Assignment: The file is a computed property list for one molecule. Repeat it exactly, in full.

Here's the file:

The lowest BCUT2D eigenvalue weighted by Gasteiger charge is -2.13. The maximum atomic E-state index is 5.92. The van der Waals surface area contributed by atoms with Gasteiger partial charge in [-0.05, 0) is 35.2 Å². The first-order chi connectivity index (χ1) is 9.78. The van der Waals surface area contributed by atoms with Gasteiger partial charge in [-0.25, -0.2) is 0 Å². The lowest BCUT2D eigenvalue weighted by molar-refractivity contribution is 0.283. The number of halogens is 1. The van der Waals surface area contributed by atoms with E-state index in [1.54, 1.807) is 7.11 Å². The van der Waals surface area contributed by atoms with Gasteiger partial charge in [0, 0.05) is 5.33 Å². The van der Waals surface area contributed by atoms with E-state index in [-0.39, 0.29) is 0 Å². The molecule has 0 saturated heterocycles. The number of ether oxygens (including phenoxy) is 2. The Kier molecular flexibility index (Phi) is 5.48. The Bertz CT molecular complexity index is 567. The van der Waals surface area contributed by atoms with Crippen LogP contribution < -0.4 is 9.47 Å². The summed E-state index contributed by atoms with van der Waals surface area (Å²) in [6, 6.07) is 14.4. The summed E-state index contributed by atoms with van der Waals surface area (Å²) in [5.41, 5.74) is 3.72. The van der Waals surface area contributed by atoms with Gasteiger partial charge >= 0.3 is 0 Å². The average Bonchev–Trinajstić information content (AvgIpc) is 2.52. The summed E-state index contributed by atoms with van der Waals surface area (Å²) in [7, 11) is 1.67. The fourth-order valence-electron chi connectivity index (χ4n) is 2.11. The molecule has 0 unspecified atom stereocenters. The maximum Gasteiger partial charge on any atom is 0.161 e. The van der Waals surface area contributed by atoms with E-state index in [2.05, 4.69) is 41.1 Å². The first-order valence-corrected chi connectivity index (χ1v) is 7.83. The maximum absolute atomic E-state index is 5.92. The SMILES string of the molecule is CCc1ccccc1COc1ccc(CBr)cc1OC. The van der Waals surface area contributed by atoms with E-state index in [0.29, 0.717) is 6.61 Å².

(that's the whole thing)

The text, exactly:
The lowest BCUT2D eigenvalue weighted by Gasteiger charge is -2.13. The maximum atomic E-state index is 5.92. The van der Waals surface area contributed by atoms with Gasteiger partial charge in [-0.05, 0) is 35.2 Å². The first-order chi connectivity index (χ1) is 9.78. The van der Waals surface area contributed by atoms with Gasteiger partial charge in [-0.25, -0.2) is 0 Å². The lowest BCUT2D eigenvalue weighted by molar-refractivity contribution is 0.283. The number of halogens is 1. The van der Waals surface area contributed by atoms with E-state index in [1.54, 1.807) is 7.11 Å². The van der Waals surface area contributed by atoms with Gasteiger partial charge in [0, 0.05) is 5.33 Å². The van der Waals surface area contributed by atoms with E-state index in [-0.39, 0.29) is 0 Å². The molecule has 0 saturated heterocycles. The number of ether oxygens (including phenoxy) is 2. The Kier molecular flexibility index (Phi) is 5.48. The Bertz CT molecular complexity index is 567. The van der Waals surface area contributed by atoms with Crippen LogP contribution < -0.4 is 9.47 Å². The summed E-state index contributed by atoms with van der Waals surface area (Å²) in [6, 6.07) is 14.4. The summed E-state index contributed by atoms with van der Waals surface area (Å²) in [5.41, 5.74) is 3.72. The van der Waals surface area contributed by atoms with Gasteiger partial charge >= 0.3 is 0 Å². The average Bonchev–Trinajstić information content (AvgIpc) is 2.52. The summed E-state index contributed by atoms with van der Waals surface area (Å²) in [7, 11) is 1.67. The fourth-order valence-electron chi connectivity index (χ4n) is 2.11. The molecule has 0 unspecified atom stereocenters. The maximum Gasteiger partial charge on any atom is 0.161 e. The van der Waals surface area contributed by atoms with E-state index in [2.05, 4.69) is 41.1 Å². The first-order valence-corrected chi connectivity index (χ1v) is 7.83. The maximum absolute atomic E-state index is 5.92. The SMILES string of the molecule is CCc1ccccc1COc1ccc(CBr)cc1OC. The van der Waals surface area contributed by atoms with E-state index in [0.29, 0.717) is 6.61 Å².